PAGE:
Have you ever stayed up far too late writing? Even if you didn’t really want to, pushing through your projects until your eyes burned and you felt like a zombie the next day? What about ignoring your mental, social or physical health needs in favor of your word count? If anything from here applies to you, you may have fallen victim to hustle culture.
I often find myself tearing the pages of my notebook because I find what I have written to be painfully awful. The constant self-doubt that plagued my writings and mind made me wonder: If everything I write is horrible, then what objectively qualifies as good writing?
NaNoWriMo (or ‘Nano’ as it is more commonly known) definitely isn’t for everyone. To write 50,000 words in one month is hard for most, especially those with full time jobs, studies, school or just the general stresses of life, but it is still a fun and motivating challenge to take up every now and then. Right? For some, having a set goal of words to write for a month is encouraging and helpful to keep them on track, but for others, it is a looming dread that becomes more and more impossible as time goes on.
Thousands of years ago, Aristoteles probably took a look at the people attending the theater during the Dionysian festival. He saw them cry and scream and gasp during the three days dedicated exclusively to watching tragedies. And -- as Greek philosophers do with everything — he decided to give their experience a name.
Pushing yourself is important. Without drive and determination, nothing great would ever be accomplished, and the same goes for writing. Writing a novel isn’t easy, and it takes a lot of dedication. But there is such a thing as pushing yourself too hard. When you’ve been working on the same piece for months on end, the words might start swimming on the page while the characters all blend together. This would be a good time to step back and let your work in progress breathe.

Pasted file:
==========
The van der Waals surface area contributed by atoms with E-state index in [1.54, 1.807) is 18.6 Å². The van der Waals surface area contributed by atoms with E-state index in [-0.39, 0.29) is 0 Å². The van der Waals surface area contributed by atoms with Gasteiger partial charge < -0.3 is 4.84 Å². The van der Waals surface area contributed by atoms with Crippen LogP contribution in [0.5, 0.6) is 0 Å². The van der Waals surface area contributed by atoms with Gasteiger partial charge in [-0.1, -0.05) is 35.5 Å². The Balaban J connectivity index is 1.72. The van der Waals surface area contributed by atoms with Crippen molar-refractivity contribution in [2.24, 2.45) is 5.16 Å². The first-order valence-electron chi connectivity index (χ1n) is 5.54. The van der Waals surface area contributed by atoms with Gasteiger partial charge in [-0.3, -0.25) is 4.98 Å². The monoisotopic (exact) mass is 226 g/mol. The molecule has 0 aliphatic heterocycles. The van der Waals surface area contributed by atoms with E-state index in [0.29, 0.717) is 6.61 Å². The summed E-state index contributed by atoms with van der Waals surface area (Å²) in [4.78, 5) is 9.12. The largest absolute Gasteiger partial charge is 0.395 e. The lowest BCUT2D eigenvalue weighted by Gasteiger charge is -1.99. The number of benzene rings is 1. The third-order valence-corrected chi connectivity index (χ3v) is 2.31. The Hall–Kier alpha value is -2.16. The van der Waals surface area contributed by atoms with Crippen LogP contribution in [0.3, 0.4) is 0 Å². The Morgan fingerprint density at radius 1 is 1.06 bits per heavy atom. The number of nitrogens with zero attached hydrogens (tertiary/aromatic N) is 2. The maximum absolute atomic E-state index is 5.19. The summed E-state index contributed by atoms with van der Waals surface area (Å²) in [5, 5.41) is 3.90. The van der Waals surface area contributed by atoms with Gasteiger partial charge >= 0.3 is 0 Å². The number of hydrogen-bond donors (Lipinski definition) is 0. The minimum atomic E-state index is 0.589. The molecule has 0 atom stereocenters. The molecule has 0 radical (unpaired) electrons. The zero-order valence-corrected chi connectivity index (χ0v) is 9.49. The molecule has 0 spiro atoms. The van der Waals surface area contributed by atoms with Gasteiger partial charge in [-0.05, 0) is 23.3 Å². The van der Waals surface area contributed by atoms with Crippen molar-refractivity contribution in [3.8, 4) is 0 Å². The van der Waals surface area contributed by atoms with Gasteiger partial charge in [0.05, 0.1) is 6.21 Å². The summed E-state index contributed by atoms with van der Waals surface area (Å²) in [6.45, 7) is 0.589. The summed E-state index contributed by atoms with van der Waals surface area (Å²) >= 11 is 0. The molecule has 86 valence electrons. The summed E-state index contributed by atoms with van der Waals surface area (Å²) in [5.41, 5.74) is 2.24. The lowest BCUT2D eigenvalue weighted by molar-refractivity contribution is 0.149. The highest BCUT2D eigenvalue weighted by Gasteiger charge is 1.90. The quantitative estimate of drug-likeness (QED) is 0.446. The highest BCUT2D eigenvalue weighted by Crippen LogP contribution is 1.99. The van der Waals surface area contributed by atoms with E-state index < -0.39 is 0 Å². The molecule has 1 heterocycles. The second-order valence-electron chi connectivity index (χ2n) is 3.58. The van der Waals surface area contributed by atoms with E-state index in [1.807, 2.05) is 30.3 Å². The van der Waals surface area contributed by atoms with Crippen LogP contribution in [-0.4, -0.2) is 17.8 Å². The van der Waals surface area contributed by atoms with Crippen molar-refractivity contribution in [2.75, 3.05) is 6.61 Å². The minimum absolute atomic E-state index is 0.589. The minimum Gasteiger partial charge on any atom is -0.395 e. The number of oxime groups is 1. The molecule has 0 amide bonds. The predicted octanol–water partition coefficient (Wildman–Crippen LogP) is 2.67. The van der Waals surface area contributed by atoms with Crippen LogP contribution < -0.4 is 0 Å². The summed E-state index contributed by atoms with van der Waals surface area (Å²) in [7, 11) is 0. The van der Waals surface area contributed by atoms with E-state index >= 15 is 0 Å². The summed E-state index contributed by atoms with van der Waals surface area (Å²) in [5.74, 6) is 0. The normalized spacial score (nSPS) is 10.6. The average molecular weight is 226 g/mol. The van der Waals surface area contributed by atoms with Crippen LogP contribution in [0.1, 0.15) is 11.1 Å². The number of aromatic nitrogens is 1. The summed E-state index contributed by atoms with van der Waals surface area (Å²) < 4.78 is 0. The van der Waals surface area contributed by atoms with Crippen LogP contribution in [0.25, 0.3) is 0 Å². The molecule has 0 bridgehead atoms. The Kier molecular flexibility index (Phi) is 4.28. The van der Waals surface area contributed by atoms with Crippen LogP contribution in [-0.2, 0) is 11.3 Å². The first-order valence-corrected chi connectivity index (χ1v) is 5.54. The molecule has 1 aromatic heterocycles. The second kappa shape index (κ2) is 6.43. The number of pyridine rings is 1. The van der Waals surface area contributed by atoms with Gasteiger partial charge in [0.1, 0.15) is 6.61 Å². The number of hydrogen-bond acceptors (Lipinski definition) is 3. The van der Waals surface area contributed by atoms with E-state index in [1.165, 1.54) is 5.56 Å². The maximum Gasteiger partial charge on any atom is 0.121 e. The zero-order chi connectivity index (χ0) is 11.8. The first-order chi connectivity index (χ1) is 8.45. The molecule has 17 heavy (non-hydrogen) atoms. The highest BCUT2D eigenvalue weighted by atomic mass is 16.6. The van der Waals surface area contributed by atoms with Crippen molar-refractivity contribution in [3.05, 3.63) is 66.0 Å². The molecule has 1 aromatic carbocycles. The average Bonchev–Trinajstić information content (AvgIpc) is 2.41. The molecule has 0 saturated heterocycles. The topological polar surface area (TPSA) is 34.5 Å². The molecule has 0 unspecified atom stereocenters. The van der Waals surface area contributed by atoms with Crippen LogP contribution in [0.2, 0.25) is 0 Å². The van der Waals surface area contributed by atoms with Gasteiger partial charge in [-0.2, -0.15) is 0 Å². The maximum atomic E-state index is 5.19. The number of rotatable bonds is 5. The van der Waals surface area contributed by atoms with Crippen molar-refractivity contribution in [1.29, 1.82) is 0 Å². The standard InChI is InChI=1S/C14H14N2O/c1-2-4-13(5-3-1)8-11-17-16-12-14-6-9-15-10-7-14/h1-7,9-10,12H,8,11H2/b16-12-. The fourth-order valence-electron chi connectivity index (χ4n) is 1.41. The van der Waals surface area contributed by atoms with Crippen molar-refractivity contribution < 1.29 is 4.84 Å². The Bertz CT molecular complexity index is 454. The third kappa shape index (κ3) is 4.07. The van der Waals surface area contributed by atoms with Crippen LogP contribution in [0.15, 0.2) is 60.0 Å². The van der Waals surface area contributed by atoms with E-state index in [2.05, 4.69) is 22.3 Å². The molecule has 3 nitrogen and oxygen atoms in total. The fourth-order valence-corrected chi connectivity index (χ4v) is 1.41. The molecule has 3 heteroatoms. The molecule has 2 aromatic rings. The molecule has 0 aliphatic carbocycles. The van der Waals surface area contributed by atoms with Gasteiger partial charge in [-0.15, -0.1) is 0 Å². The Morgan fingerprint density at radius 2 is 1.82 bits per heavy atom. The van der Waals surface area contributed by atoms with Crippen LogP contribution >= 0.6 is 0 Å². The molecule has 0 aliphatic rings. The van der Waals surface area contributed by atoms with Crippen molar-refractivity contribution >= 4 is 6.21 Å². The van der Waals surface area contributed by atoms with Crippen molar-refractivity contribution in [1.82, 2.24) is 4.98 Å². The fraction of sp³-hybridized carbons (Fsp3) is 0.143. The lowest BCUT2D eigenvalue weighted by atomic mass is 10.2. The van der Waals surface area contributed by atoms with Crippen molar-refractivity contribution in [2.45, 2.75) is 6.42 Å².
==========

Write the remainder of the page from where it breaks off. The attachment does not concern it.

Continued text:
Spoilers for Invincible and The Last of Us 2
I was surprised to find out that the Last of Us Part Two was so hated, because I loved it. Maybe it’s because I’m a big fan of depressing stories. Maybe it’s because I watched a playthrough of both games in the span of 3 weeks. Or maybe it’s because I didn’t get the time to get super attached to the characters like the people who waited years between the first and second game did. Whatever the reason was, I was baffled by all the hate such a brilliant game received, and I spent hours watching video essays compiling the good, the bad and the ugly of every part of the game, but even after that, I still couldn’t find a good answer as to why some despised it and others didn’t (although there were some main reasons).
However, if I had to summarize one thing that divided the fanbase and gamers all over the world about The Last of Us Part Two, it’d have to be the way the creators tore at gamers’ heart strings over and over again.
“When he woke up, the dinosaur was still there.”
This is probably the most famous piece of microfiction nowadays. At first sight, this story might seem unfinished, just the pitch for a novel to come. But, unbelievable as it is, Agusto Monterroso told a complete story in nine words and two punctuation marks. This skill, despite being difficult to hone, is dynamic and fun to experiment with. It offers writers an immense amount of possibilities and doesn’t take much time to write.
When reading a book, the plot and the characters will keep me reading, but often what first grabs my attention is the language. I’m a sucker for poetic prose and figurative language, and often try to incorporate similar writing styles into my own work.
But as I’ve gone through various writing classes and workshops, I’ve learned that it’s possible to have too much of a good thing. You may string along pretty sounding words and form meticulous metaphors, resulting in a beautiful passage, but at the end of the day what is really being said?
One of the most common pieces of advice given to aspiring writers is to read a lot regularly and rightfully so: reading is like food to a writer's brain, and it is a simple fact that someone who does not read cannot hope to become a writer.
Almost every book about writing I have ever read actively advocates for reading daily. But recently I read Becoming a Writer by Dorothea Brande, which changed my perspective. At one point in the book, Brande talks about how reading can sometimes be harmful to writers. Preposterous advice, right? But stick around a little longer, and I will convince you that as a writer, reading is of utmost importance, but reading every day is not.
Spoilers for GtN and HtN
CW for discussions of death, murder and toxic relationships
Gideon the Ninth article
Harrow the Ninth is the galaxy-shattering sequel to Tamsyn Muir’s Gideon the Ninth. It follows Harrowhark Nonagesimus, who has just risen to the position of Harrowhark the First, eighth hand to serve the Emperor. She has just achieved Lyctorhood, but at a horrible cost.
One of the best things that this book manages to achieve is using all three kinds of perspective. First, second and third person are all used at some point over the course of the book. The other strong point that this book holds is the use of incredibly complex relationship dynamics.